Here's our simple guide to looking after your CHAPTER 2 shoes & boots. It's an easy process and series of tips which can be done with most shoes or boots to keep them looking their best. You don't need lots of fancy equipment just a sponge or soft cloth, shoe polish, cloth and brush.
Let's begin with a pair of boots that have been through a muddy field...
Start by removing the shoe laces.
The first job is to clean any mud or dirt off the uppers using a damp sponge, choose something soft as you don't want to use anything abrasive on the leather.
There's no need to soak the boots, you need just enough water to loosen and clean off any dirt. If there is a lot of mud you may need to rinse off your sponge a few times as you don't want to spread the dirt around.
When you dampen your boots the leather will darken, the lighter the leather the more you will notice the effect. Don't panic, the leather will return to its normal colour when it drys.
If you've been caught in a shower and your boots are really wet then you can stuff them gently with scrunched up newspaper to absorb the water. It's best not to dry your boots by a direct heat source ie radiator, open fire or wood burner as this will dry the leather out.
You'll also want to remove any mud from the outside of the heel and the leather rand on the edge of the sole. If there's mud stuck between the edge of the rand and the upper you can use the corner of the sponge to really get in to clean this area.
Once you have removed all the mud leave the boots to air dry as it's important that all the dirt is cleaned off and the boots are dry before you apply any polish.
Before we tackle the upper we usually apply a little dark brown polish to the edge of the heel, sole and rand to freshen this up too. You'll need to be a bit more careful in this area, especially if the colour of the boot is lighter than the colour of the sole.
Generally you want to match the colour of polish to the colour of your uppers. If the exact colour is not available then we normally go for a lighter shade so as not to alter the look of your boot.
We use a polish which has a mixture of wax and cream which will both protect and nourish the leather. If the leather on your boots gets dry for any reason you can use some shoe cream to moisturise the uppers.
Apply a layer of polish to the uppers using a lint cloth or brush. At this point it's important to note that the black suede counter on the heel should not be polished. You can cover this area with your hand when polishing the rest of the upper.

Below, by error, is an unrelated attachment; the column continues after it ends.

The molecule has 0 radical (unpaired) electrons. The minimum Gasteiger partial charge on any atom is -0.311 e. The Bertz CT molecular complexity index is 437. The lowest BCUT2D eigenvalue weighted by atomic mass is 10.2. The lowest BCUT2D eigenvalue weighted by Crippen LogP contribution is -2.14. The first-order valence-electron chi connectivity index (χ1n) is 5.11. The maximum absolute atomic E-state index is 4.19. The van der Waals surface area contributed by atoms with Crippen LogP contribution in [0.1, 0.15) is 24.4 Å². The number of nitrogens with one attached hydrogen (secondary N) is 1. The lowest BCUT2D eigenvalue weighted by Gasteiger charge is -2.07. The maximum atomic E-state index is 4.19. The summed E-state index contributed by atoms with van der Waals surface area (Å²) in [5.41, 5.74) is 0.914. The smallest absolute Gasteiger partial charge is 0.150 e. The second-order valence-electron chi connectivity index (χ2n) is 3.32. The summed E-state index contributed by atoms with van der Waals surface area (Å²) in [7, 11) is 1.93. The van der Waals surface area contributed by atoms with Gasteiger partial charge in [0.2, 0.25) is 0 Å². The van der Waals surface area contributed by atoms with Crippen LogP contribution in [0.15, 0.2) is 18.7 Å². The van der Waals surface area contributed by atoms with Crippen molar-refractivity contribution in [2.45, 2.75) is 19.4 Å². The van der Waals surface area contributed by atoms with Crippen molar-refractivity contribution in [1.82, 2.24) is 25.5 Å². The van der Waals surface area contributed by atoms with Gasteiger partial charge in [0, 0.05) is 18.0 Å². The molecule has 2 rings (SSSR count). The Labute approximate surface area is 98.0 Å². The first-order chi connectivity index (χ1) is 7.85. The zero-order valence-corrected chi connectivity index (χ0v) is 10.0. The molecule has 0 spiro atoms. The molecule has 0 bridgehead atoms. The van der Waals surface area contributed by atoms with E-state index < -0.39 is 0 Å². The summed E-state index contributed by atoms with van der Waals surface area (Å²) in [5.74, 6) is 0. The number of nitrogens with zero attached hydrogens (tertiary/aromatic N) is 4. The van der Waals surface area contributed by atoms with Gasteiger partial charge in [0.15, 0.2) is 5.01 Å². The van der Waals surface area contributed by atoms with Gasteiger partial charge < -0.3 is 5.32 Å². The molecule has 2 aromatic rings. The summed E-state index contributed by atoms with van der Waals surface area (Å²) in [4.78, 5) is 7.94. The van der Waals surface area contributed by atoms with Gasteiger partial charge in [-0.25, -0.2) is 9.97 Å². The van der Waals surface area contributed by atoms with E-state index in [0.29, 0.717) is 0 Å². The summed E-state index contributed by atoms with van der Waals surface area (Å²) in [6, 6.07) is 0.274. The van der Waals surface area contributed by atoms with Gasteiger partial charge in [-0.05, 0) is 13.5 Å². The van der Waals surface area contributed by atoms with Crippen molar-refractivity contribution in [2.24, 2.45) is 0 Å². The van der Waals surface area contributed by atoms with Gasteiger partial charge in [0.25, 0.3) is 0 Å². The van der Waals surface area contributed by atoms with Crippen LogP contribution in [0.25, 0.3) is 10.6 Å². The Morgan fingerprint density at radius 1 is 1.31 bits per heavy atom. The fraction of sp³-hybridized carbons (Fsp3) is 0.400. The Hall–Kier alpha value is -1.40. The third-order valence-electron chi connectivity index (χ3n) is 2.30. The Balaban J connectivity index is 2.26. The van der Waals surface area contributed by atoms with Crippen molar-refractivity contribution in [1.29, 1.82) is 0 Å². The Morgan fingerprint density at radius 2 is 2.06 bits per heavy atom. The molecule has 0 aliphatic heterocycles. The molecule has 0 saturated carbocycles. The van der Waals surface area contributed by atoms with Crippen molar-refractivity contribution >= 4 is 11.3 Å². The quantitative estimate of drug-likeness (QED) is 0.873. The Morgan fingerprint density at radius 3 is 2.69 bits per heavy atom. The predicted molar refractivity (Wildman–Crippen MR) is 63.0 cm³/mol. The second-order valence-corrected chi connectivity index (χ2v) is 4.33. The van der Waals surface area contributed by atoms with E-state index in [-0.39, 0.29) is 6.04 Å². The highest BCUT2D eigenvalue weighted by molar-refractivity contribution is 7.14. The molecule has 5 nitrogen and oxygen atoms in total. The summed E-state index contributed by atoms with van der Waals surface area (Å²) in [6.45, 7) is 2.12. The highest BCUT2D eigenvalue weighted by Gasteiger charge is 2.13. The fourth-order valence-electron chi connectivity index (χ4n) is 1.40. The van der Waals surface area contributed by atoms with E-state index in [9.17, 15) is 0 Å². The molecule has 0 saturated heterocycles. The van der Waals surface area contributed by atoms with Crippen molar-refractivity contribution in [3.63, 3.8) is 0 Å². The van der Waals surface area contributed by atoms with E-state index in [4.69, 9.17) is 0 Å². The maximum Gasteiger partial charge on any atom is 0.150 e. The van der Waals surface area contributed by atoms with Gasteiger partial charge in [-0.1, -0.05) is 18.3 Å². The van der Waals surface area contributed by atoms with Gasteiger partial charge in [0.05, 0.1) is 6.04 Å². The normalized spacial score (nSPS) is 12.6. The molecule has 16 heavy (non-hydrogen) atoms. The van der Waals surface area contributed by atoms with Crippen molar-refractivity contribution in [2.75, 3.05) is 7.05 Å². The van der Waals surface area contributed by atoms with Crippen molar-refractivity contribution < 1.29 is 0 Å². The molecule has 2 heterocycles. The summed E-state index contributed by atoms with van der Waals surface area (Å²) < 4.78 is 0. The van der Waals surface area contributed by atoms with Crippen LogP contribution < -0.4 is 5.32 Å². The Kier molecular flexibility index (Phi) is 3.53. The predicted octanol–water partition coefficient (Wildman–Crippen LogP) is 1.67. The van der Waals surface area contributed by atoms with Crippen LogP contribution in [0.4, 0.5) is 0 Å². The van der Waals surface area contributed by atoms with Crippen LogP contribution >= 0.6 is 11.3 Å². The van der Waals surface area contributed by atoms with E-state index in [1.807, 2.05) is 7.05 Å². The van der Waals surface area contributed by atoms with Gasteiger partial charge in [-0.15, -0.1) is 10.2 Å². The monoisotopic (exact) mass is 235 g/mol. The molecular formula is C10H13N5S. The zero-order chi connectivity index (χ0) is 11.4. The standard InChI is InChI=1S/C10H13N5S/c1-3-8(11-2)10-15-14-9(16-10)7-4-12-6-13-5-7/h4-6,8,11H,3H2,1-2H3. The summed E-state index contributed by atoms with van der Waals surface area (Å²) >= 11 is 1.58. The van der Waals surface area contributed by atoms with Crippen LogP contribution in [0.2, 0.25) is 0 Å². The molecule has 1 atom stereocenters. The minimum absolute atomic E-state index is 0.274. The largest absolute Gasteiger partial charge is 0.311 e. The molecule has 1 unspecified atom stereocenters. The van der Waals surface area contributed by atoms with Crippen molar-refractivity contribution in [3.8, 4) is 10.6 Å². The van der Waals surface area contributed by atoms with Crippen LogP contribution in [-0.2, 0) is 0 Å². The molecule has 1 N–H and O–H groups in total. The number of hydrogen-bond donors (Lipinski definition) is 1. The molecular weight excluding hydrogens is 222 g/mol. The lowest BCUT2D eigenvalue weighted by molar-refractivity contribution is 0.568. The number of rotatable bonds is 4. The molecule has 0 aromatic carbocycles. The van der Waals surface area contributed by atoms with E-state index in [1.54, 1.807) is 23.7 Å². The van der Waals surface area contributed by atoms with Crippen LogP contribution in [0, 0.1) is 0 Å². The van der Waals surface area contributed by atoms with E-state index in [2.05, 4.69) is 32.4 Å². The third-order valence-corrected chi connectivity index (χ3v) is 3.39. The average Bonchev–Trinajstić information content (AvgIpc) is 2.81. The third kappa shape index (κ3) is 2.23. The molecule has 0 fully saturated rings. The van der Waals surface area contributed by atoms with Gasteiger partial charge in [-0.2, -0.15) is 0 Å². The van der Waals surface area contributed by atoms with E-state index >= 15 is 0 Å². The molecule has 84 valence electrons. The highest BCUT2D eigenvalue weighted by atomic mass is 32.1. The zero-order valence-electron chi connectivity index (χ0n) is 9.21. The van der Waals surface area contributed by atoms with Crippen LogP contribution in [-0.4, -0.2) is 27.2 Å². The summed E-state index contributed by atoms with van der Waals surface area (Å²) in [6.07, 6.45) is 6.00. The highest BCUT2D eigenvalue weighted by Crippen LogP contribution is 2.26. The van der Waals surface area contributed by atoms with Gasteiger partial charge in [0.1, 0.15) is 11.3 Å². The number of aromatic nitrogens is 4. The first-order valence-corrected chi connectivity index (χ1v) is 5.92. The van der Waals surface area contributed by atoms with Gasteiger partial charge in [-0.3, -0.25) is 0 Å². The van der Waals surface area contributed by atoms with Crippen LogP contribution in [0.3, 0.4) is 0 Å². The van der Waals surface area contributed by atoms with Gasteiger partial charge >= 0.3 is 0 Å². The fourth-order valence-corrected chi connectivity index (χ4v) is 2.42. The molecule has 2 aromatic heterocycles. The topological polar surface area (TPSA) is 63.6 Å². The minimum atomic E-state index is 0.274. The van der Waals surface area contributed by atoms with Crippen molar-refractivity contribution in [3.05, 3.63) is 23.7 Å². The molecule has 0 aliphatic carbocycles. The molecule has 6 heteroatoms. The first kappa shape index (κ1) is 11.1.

Leave the polish to dry for a few minutes then brush it lightly to bring up the shine. Again we protect the black suede on the heel counter as you want to avoid brushing over this, but it's ok to polish over the edge of the sole and heel as this will give this a little lustre too. You may want to apply another layer or two of polish on the toes of your boots to add some extra protection. If so, simply repeat the polishing process.
By now your boots should be pretty much back to their former glory. Re-lace and you're good to go.
Generally speaking you don't need to clean the sole unless you have been wearing your boots in a bog! Our soles are made from leather which is a porous material so if you wear your boots in very wet conditions the soles will absorb some water. If this happens, leave them to air dry, giving them chance to fully dry out before you wear them again (usually it's best to not wear that same pair again the next day).
It's also worth remembering that polish and creams are only going to work on shoes made from classic types of leather, so that's most of our Wren and Jackdaw boots. You can't polish special leathers like patent or metallic, they can be cleaned but there's no magic cure for those more delicate types of leather once they are scuffed.
This simple cleaning and polishing process doesn't have to take long and you don't need to do this every time you wear your boots, just when you feel like they need a little t.l.c. If you look after your boots and show them a bit of love they'll only look better for longer :)